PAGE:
1955 All-Ireland Senior Football Championship Final

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1955 All-Ireland Senior Football Final
1955 All-Ireland Senior Football Championship Final programme.jpg
Event 1955 All-Ireland Senior Football Championship
Date 25 September 1955
Venue Croke Park, Dublin
Attendance 87,102

The 1955 All-Ireland Senior Football Championship Final was the 68th All-Ireland Final and the deciding match of the 1955 All-Ireland Senior Football Championship, an inter-county Gaelic football tournament for the top teams in Ireland. A then record crowd attended.[1] The game went down in history as "famous" and a "classic".[1][2]


British Rail were forced to schedule extra trains to Holyhead such was the clamour to see a Dublin team playing an exciting new brand of football.[1]

Until the Wednesday before the final Kerry's seven-day-a-week training regime, led by Dr Eamonn O'Sullivan, began with a brisk walk before celebration of Mass each morning; there followed light breakfast, a training session out on the pitch, lunch, an afternoon training session. This was considered revolutionary at the time, particularly as the GAA, fearing the advent of professionalism within its ranks, had implemented an unsuccessful ban on collective training of inter-county teams just the year before, only for it to be overturned within a year.[3]

Match summary[edit]

Tadghie Lyne scored six points to give Kerry a commanding 0-12 to 0-6 lead. Ollie Freaney's goal five minutes from the brought Dublin within three points, but Kerry weathered the storm and won.[4]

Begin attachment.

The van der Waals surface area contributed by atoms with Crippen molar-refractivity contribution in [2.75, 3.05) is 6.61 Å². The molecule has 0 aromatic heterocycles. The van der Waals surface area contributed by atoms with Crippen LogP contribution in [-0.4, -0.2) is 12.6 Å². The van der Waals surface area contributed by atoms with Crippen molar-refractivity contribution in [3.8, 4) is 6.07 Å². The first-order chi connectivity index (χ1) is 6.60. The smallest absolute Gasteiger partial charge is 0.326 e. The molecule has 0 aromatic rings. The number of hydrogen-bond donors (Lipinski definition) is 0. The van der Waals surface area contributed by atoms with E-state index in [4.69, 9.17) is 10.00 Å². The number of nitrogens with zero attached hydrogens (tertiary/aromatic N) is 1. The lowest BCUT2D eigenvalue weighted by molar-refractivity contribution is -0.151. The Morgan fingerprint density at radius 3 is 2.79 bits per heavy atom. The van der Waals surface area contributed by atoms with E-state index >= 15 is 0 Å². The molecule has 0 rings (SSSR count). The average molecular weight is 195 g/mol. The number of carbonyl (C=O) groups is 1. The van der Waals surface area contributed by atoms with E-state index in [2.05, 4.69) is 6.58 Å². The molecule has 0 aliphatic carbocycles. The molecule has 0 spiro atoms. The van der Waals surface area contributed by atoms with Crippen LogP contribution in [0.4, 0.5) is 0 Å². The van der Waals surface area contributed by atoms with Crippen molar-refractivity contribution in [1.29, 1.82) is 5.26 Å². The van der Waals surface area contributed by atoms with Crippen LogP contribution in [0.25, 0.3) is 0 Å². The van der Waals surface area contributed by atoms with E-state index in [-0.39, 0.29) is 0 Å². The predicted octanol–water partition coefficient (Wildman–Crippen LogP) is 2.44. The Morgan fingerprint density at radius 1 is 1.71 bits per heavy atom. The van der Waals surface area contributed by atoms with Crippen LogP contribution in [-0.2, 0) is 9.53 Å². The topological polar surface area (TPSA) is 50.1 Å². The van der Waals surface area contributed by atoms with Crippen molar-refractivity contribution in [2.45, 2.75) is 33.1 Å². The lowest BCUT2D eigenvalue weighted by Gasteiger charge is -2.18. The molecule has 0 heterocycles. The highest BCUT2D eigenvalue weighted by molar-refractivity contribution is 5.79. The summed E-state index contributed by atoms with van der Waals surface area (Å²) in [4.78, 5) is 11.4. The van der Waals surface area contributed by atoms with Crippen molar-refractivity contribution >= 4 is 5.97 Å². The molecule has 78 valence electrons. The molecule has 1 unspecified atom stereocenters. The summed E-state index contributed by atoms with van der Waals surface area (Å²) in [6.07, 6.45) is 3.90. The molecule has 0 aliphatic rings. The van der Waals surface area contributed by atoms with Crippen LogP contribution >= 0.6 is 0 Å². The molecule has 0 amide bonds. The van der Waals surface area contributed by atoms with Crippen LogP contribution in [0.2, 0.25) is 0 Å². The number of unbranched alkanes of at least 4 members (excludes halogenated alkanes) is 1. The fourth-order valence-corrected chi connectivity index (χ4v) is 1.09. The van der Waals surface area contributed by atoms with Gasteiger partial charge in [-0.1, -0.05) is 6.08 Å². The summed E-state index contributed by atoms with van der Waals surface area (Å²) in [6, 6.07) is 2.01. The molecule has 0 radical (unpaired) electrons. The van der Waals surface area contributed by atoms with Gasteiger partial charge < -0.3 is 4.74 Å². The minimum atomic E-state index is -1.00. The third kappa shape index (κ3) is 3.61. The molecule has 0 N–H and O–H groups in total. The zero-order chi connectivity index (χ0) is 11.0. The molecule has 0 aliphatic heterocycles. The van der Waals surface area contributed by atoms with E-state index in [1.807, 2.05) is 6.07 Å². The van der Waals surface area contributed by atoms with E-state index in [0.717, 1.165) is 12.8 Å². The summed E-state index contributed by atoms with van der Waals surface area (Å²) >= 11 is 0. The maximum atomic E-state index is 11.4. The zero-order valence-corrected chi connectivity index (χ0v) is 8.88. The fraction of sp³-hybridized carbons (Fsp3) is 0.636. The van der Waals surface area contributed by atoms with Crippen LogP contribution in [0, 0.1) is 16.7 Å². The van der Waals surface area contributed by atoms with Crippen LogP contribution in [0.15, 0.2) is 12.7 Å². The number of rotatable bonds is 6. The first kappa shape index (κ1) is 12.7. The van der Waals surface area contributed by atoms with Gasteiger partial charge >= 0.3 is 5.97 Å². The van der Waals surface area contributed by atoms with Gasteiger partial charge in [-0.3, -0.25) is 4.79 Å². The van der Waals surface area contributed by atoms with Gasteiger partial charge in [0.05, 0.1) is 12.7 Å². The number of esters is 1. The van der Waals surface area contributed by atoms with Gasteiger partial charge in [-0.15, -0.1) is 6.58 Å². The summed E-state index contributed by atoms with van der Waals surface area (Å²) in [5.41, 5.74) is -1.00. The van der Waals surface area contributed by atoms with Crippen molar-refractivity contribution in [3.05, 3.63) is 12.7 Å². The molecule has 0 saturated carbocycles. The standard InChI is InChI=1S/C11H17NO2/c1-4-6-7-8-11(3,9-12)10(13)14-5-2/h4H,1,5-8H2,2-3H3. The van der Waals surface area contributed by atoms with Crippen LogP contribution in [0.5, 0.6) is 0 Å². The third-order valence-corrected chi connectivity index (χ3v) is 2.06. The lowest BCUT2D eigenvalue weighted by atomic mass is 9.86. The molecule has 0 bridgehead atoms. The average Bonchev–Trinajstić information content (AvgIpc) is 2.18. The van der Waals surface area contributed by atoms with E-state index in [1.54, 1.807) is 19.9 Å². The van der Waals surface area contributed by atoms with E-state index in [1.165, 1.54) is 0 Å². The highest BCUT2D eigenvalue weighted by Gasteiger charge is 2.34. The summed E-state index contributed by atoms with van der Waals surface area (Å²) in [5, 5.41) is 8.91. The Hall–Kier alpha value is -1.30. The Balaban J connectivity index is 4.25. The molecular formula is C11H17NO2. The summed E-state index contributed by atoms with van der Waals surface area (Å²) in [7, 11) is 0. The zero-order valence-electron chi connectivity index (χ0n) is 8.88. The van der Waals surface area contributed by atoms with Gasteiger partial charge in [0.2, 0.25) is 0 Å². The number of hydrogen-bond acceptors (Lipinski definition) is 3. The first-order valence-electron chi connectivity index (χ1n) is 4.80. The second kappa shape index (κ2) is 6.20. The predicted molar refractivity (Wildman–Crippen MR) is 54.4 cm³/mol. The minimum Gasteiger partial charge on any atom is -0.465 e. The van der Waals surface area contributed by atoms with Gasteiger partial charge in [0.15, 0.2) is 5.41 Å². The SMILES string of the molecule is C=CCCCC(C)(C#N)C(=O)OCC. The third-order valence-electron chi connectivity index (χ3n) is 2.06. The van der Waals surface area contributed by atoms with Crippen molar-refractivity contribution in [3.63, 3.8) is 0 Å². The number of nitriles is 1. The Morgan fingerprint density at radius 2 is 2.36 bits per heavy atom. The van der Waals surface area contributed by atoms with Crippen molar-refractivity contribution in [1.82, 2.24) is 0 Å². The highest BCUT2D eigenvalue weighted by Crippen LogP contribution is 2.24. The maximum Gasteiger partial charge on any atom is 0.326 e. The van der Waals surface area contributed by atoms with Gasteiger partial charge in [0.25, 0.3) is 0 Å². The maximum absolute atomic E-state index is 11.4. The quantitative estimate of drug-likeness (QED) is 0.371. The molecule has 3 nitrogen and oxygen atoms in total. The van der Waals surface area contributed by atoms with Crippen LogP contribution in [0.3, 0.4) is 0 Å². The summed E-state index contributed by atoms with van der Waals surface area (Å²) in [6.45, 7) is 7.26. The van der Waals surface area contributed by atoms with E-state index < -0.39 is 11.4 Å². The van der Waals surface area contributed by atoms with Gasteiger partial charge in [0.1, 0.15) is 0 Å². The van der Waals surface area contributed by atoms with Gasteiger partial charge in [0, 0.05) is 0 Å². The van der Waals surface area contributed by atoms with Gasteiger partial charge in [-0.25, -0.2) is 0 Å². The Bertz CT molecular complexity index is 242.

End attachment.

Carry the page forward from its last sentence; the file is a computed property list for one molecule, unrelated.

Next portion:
It was the second of three All-Ireland football titles won by Kerry in the 1950s.[5]

Kerry player Jim Brosnan, scorer of two crucial second-half points, was flown home from New York for the final; he was over there studying medicine.[2]


Though the team lost this final, Kevin Heffernan was driven onwards to achieve greater things with Dublin in the 1970s.[1]


  1. ^ a b c d Moran, Sean (17 September 2011). "Kerry pioneers the kings of the urban-rural frontier". The Irish Times. Irish Times Trust. Retrieved 17 September 2011. The famous All-Ireland final drew a then record crowd and caused British Rail to schedule extra trains to Holyhead because of the feverish excitement to see the match between Dublin's team, dominated by home-grown St Vincent's players and playing a new, unconventional game built around Kevin Heffernan's roving full forward take on Eamonn O'Sullivan, the high priest of orthodox football. It didn't end well for Dublin but the disappointment drove Heffernan to lead another revolution in the 1970s, based on ratcheted-up levels of fitness and a style of play based on working the ball into the danger area and aiming to eschew long-range, speculative shooting. 
  2. ^ a b "Much-loved doctor who won two All-Ireland football medals with Kerry". The Irish Times. Irish Times Trust. 24 December 2011. Retrieved 24 December 2011. The holder of two All-Ireland senior medals with Kerry, he won the first in 1953 and the second in 1955 when he was flown home for the game from New York, where he was advancing his medical studies at the time. He scored two second-half points that were to turn the classic game against Dublin in Kerry's favour. 
  3. ^ Fitzpatrick, Richard (13 September 2014). "Coaching in Gaelic games increasingly focused on mobility and speed: Dietary expertise used in tandem with technology means players enjoy extended careers". The Irish Times. Irish Times Trust. Retrieved 13 September 2014. 
  4. ^ High Ball magazine, issue #6, 1998.
  5. ^ "Kerry on honour roll". Irish Independent. Independent News & Media. 14 September 2009. Retrieved 14 September 2009.